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Mercy Bakery is an idea that was founded on the principle that people should have access to the most basic form of substance: bread. But through the realization that many in Yemen lacked food, we had to take action.
With the mission to provide free public bakeries worldwide for those in need, the first branch of Mercy Bakery opened in Sana’a, Yemen, in August of 2018.
Our goal is to provide at least 28,000 loaves of bread a day to families in need, therefore providing a minimum of 840,000 loaves a month. But that is only possible if you and I join hands.
Our donors have continued to make this dream a reality. An idea that once looked like a mirage. We don’t want to impact the lives of Yemenis only; we have realized that this is a global call. But the only limiting factor is resources. But we are grateful for the strides we are making.
We are open seven days a week and guarantee food security to beneficiaries in the community for one year through a need-based voucher program. With an operating cost of $4,000 a month, which includes supplies, maintenance, and salaries for the staff, that amounts to less than 4 cents a loaf! Just imagine how far a donation can go into feeding an entire family, where a typical household has 7 people.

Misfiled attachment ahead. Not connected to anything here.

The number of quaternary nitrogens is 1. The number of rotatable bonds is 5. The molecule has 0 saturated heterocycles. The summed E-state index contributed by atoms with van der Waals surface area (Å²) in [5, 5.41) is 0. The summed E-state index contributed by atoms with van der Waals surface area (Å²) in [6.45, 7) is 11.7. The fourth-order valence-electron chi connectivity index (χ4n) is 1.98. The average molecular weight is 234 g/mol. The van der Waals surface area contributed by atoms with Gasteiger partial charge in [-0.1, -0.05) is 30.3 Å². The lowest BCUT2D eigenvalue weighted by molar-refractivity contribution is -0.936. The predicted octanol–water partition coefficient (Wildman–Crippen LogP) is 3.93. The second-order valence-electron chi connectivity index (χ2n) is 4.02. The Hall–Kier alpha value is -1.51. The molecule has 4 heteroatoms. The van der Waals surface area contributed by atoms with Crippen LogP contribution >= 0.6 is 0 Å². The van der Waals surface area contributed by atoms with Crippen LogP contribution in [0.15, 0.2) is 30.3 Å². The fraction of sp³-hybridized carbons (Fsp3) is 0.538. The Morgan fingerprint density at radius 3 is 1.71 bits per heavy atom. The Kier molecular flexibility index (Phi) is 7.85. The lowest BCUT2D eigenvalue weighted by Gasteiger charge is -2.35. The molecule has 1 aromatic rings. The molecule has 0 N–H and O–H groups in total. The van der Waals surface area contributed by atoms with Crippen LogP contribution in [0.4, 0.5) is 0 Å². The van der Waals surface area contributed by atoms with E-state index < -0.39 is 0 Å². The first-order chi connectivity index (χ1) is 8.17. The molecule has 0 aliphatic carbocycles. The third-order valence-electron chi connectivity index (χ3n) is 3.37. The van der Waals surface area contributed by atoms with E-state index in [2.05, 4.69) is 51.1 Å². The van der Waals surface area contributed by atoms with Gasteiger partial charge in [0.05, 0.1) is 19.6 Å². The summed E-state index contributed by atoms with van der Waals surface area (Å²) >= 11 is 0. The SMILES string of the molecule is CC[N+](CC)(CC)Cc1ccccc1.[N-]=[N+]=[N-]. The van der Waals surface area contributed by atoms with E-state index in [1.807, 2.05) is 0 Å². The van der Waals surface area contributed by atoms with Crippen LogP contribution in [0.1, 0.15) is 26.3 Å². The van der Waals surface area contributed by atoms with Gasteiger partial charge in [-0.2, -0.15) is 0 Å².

Meanwhile, we currently have 8 bakeries across Yemen. Benefiting families undergo a comprehensive need assessment. HRD staff, primarily women, conduct home visits of potential aid recipients to catalogue income, family size, and employment status. Recipients are not charged for food; instead, a monthly renewable card punch system is in place.
Seeing the success of bakeries and community involvement in the initiative made us want to expand our services to the cities most affected by the crisis. Our locations now have bakeries with kitchens to provide individuals with more nutritious food and meals. Because of the increase in gas prices, families find it challenging to make their meals. In Sana’a, we currently have 3 functioning bakeries and 2 functional kitchens.
Local staff and volunteers serve as bakers, delivery personnel, security, and supply procurers. They work alongside representatives of each district to enforce a dignified treatment of each participant.
Bakeries and Kitchens are not advertised as food distribution sites, allowing families to enter and leave freely without fear of neighbors suspecting they are receiving aid.